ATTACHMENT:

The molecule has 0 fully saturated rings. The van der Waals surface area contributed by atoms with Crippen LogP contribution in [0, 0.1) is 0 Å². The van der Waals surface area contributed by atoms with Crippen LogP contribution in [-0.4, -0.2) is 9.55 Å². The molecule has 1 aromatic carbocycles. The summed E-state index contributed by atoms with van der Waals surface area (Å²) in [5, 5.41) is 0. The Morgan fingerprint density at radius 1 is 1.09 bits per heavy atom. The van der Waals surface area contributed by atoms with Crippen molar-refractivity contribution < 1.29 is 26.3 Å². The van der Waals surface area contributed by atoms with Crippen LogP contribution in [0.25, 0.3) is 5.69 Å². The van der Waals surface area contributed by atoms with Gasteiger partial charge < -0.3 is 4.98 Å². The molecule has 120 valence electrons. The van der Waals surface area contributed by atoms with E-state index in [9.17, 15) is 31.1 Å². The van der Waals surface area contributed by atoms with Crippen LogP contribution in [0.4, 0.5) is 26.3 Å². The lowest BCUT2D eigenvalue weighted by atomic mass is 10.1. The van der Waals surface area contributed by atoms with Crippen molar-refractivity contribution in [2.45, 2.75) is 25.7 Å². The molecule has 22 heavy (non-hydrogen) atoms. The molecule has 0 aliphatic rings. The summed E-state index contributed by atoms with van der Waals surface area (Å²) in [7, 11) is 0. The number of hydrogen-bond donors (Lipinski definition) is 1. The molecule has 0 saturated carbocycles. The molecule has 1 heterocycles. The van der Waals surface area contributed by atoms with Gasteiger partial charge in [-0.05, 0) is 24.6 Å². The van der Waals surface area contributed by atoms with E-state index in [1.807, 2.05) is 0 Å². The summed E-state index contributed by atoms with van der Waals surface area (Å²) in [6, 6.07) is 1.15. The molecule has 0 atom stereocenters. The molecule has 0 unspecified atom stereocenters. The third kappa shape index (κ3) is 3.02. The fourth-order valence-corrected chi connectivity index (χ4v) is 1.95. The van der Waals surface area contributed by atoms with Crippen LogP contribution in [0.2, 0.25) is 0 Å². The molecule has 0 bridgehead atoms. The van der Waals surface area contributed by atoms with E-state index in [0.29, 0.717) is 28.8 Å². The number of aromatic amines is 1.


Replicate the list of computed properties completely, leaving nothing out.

The molecule has 0 fully saturated rings. The van der Waals surface area contributed by atoms with Crippen LogP contribution in [0, 0.1) is 0 Å². The van der Waals surface area contributed by atoms with Crippen LogP contribution in [-0.4, -0.2) is 9.55 Å². The molecule has 1 aromatic carbocycles. The summed E-state index contributed by atoms with van der Waals surface area (Å²) in [5, 5.41) is 0. The Morgan fingerprint density at radius 1 is 1.09 bits per heavy atom. The van der Waals surface area contributed by atoms with Crippen molar-refractivity contribution < 1.29 is 26.3 Å². The van der Waals surface area contributed by atoms with Crippen LogP contribution in [0.25, 0.3) is 5.69 Å². The van der Waals surface area contributed by atoms with Gasteiger partial charge < -0.3 is 4.98 Å². The molecule has 120 valence electrons. The van der Waals surface area contributed by atoms with E-state index in [9.17, 15) is 31.1 Å². The van der Waals surface area contributed by atoms with Crippen LogP contribution in [0.4, 0.5) is 26.3 Å². The lowest BCUT2D eigenvalue weighted by atomic mass is 10.1. The van der Waals surface area contributed by atoms with Crippen molar-refractivity contribution in [2.45, 2.75) is 25.7 Å². The molecule has 22 heavy (non-hydrogen) atoms. The molecule has 0 aliphatic rings. The summed E-state index contributed by atoms with van der Waals surface area (Å²) in [7, 11) is 0. The number of hydrogen-bond donors (Lipinski definition) is 1. The molecule has 0 saturated carbocycles. The molecule has 1 heterocycles. The van der Waals surface area contributed by atoms with Gasteiger partial charge in [-0.05, 0) is 24.6 Å². The van der Waals surface area contributed by atoms with E-state index in [1.807, 2.05) is 0 Å². The summed E-state index contributed by atoms with van der Waals surface area (Å²) in [6, 6.07) is 1.15. The molecule has 0 atom stereocenters. The molecule has 0 unspecified atom stereocenters. The third kappa shape index (κ3) is 3.02. The fourth-order valence-corrected chi connectivity index (χ4v) is 1.95. The van der Waals surface area contributed by atoms with Crippen LogP contribution in [0.2, 0.25) is 0 Å². The molecule has 0 bridgehead atoms. The van der Waals surface area contributed by atoms with E-state index in [0.29, 0.717) is 28.8 Å². The number of aromatic amines is 1.